Decision and Control
A team of Illinois students are developing a prosthetic hand that can return both motor and sensory function to its user.
A group of CSL Professor Tim Bretl's Illinois students have developed a 3D printed prosthetic hand that is helping amputees at a much more afforadable price.
When Hurricane Sandy struck the east coast in late October 2012, the “superstorm” disrupted traffic in New York City for more than five days, but the evacuation proceeded relatively efficiently with only minor delays, according to transportation researchers at the University of Illinois.
Over the past few decades, information systems have increasingly replaced human operators and processes, with technology assisting in everything from flying aircraft to regulating heartbeats. As the movement toward more autonomous systems continues, there is a growing need to ensure that these systems are safe and reliable before they are deployed – especially in fields where failure could be fatal.
A new paradigm has emerged for control systems. During the past 20 years, engineers and theorists have shifted away from control systems that are centralized, where one agent, the leader or control center, broadcasts commands and information to every other agent. Increasingly, researchers are realizing that many control systems – from decentralized power distribution systems to auction systems – can be configured as a collection of interacting autonomous agents.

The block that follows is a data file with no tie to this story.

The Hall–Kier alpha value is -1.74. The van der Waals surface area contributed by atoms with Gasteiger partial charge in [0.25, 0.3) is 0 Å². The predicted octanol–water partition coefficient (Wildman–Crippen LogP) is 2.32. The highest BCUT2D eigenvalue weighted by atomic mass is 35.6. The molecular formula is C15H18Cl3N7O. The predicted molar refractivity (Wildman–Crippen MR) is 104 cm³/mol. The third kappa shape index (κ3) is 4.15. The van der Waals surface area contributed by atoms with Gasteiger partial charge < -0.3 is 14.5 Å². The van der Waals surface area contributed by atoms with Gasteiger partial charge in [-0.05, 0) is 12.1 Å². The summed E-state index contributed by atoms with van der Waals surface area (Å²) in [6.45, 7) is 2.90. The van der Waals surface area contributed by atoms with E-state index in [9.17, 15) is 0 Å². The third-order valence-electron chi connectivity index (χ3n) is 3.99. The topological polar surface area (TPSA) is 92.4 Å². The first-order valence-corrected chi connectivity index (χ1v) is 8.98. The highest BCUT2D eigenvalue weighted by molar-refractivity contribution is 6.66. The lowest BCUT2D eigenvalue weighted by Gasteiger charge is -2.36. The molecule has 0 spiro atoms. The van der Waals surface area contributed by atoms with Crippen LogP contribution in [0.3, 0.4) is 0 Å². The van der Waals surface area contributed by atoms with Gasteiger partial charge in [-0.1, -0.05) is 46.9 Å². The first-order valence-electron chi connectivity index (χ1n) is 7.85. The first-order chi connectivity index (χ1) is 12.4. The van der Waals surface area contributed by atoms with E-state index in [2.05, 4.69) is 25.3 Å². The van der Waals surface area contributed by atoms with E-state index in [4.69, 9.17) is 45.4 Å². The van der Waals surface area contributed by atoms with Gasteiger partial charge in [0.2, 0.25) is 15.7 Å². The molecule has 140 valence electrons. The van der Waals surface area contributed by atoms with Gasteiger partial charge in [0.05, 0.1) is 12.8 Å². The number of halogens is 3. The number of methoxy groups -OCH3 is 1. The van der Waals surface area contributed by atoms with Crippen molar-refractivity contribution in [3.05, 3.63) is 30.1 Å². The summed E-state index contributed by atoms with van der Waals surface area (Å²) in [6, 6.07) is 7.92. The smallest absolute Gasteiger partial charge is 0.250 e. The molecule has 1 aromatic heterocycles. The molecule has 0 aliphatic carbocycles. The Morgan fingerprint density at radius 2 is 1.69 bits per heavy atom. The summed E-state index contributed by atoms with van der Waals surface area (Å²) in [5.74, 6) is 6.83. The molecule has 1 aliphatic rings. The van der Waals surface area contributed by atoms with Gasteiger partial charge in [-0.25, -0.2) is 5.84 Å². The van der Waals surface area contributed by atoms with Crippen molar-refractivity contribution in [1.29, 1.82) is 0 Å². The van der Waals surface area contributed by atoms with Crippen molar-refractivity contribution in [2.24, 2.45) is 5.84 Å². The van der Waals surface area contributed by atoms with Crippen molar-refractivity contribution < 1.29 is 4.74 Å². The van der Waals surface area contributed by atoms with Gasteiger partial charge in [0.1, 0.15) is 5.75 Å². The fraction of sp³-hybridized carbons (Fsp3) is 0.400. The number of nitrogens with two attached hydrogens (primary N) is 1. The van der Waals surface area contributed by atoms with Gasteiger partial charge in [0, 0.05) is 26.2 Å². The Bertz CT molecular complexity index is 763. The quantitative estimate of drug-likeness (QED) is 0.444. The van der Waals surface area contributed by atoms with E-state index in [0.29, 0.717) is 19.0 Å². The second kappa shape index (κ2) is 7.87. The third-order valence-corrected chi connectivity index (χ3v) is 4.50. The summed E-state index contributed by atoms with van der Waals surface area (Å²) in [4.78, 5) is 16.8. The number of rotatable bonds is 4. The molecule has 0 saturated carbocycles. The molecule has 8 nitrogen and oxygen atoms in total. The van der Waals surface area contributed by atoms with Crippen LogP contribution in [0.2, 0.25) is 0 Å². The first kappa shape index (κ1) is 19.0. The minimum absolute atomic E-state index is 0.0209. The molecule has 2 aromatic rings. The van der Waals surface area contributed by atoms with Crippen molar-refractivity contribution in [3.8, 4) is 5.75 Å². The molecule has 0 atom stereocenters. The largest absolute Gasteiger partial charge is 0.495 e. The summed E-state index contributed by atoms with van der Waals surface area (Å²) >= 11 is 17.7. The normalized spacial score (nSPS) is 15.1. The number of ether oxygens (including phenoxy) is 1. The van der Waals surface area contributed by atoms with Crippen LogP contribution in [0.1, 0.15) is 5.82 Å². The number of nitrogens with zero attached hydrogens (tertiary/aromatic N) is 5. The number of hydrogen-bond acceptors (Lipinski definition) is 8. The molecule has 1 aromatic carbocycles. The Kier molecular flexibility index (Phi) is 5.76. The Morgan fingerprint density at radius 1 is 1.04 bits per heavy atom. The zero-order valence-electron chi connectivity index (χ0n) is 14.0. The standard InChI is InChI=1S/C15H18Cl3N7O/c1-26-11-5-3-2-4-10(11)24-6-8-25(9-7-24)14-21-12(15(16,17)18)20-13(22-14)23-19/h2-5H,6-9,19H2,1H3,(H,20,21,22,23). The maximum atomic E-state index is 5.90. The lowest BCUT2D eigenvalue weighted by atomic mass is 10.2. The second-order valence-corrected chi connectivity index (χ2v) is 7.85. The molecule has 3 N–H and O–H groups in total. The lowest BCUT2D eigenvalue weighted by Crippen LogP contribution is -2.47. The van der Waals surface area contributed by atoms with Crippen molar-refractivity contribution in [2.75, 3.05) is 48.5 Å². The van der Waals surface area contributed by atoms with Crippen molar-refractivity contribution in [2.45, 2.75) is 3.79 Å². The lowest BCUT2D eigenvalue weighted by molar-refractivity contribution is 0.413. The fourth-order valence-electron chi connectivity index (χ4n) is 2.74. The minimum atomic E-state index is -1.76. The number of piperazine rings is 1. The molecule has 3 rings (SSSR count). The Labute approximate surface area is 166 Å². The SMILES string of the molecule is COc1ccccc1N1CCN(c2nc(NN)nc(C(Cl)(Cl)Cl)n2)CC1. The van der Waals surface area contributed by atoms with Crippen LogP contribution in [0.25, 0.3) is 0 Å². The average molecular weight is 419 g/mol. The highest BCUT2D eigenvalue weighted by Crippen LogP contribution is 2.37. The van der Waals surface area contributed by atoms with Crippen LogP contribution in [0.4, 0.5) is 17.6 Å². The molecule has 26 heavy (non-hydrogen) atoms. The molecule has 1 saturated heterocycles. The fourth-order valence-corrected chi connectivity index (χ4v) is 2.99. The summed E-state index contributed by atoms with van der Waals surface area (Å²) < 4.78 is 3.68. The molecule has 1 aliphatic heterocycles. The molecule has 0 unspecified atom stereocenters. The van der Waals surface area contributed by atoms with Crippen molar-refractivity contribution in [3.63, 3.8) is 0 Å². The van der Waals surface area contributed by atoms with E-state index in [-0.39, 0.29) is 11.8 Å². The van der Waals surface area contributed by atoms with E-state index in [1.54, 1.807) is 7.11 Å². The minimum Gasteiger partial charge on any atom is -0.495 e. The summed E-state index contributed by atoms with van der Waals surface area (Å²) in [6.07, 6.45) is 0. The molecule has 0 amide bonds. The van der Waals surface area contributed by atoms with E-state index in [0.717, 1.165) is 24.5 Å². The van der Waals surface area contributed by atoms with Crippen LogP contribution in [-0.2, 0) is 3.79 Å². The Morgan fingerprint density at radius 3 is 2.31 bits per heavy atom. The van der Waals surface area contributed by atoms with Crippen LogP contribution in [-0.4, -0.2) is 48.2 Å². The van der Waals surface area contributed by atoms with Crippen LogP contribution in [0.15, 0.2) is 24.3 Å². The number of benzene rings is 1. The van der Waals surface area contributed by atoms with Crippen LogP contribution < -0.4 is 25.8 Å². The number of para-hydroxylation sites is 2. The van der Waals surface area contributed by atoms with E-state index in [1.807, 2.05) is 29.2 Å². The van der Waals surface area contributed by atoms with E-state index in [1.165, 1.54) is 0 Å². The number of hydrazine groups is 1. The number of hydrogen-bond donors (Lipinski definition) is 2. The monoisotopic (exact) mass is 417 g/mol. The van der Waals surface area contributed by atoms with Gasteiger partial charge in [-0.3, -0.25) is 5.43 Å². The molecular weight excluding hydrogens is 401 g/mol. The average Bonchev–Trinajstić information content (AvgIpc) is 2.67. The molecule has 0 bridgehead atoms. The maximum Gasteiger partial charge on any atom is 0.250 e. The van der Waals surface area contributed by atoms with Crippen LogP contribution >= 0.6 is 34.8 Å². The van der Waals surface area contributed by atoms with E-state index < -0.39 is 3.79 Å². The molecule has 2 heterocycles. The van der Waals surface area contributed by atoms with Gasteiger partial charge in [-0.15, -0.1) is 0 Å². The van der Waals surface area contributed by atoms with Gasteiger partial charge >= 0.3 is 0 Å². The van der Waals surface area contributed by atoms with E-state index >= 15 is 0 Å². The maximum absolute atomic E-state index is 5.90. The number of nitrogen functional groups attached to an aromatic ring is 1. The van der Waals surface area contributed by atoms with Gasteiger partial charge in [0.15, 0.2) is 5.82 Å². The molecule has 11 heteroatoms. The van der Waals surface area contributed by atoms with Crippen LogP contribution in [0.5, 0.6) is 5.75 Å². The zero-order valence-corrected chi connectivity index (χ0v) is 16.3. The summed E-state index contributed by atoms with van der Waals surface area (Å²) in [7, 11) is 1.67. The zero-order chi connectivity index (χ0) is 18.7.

On March 25, both the business and technology news pages excitedly announced Facebook’s $2 billion acquisition of Oculus VR, the maker of a virtual reality gaming headset called Oculus Rift.
CSL researchers are part of a team that received $950K from NSF to study cyber-physical-human systems and explore how humans need to be part of the equation of automation.
CSL Professor Tamer Başar (ECE) has been awarded the 2014 IEEE Control Systems Award for his prolific and innovative career.
Many small- to medium-sized businesses are currently in “no-man’s land” when it comes to automating the manufacture of compliant parts, as they don’t produce enough volume or capital to justify the use of traditional industrial robots or approaches to automation. This often requires them to use manual labor to craft their products.
Networked control systems operate like teams. Take smart grids for example: those responsive, automated power networks that are on the ever-nearing technological horizon. The sensors that determine power consumption at individual houses or production at single wind turbines are like the reconnaissance team members in a game of capture the flag, the spies crawling under bushes at the frontline.